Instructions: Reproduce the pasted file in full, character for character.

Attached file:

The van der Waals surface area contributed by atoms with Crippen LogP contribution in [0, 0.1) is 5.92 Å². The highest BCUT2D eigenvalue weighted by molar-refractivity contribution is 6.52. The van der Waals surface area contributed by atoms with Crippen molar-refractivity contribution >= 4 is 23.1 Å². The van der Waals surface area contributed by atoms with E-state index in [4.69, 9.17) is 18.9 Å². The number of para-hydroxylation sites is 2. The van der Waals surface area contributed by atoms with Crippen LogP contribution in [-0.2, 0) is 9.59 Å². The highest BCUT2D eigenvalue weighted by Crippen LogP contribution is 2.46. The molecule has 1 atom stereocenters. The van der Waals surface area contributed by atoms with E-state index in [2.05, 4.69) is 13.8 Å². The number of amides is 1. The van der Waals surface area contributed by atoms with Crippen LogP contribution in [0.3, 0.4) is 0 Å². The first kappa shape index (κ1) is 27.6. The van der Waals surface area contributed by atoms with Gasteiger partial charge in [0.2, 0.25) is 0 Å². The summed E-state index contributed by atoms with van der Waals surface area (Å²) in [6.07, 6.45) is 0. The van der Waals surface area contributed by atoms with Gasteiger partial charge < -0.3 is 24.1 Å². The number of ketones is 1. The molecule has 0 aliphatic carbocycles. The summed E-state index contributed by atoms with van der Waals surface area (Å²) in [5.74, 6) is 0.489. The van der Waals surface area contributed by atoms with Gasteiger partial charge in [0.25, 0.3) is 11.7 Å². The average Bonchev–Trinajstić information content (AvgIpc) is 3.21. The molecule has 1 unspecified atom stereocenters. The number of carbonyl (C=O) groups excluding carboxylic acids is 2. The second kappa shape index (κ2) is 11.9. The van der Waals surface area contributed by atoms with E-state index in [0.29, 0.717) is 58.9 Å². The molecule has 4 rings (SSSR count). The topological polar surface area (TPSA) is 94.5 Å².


The van der Waals surface area contributed by atoms with Crippen LogP contribution in [0, 0.1) is 5.92 Å². The highest BCUT2D eigenvalue weighted by molar-refractivity contribution is 6.52. The van der Waals surface area contributed by atoms with Crippen molar-refractivity contribution >= 4 is 23.1 Å². The van der Waals surface area contributed by atoms with E-state index in [4.69, 9.17) is 18.9 Å². The number of para-hydroxylation sites is 2. The van der Waals surface area contributed by atoms with Crippen LogP contribution in [-0.2, 0) is 9.59 Å². The highest BCUT2D eigenvalue weighted by Crippen LogP contribution is 2.46. The molecule has 1 atom stereocenters. The van der Waals surface area contributed by atoms with E-state index in [2.05, 4.69) is 13.8 Å². The number of amides is 1. The van der Waals surface area contributed by atoms with Crippen LogP contribution in [0.3, 0.4) is 0 Å². The first kappa shape index (κ1) is 27.6. The van der Waals surface area contributed by atoms with Gasteiger partial charge in [0.2, 0.25) is 0 Å². The summed E-state index contributed by atoms with van der Waals surface area (Å²) in [6.07, 6.45) is 0. The van der Waals surface area contributed by atoms with Gasteiger partial charge < -0.3 is 24.1 Å². The number of ketones is 1. The molecule has 0 aliphatic carbocycles. The summed E-state index contributed by atoms with van der Waals surface area (Å²) in [5.74, 6) is 0.489. The van der Waals surface area contributed by atoms with Gasteiger partial charge in [0.25, 0.3) is 11.7 Å². The average Bonchev–Trinajstić information content (AvgIpc) is 3.21. The molecule has 1 unspecified atom stereocenters. The number of carbonyl (C=O) groups excluding carboxylic acids is 2. The second kappa shape index (κ2) is 11.9. The van der Waals surface area contributed by atoms with E-state index in [0.29, 0.717) is 58.9 Å². The molecule has 4 rings (SSSR count). The topological polar surface area (TPSA) is 94.5 Å².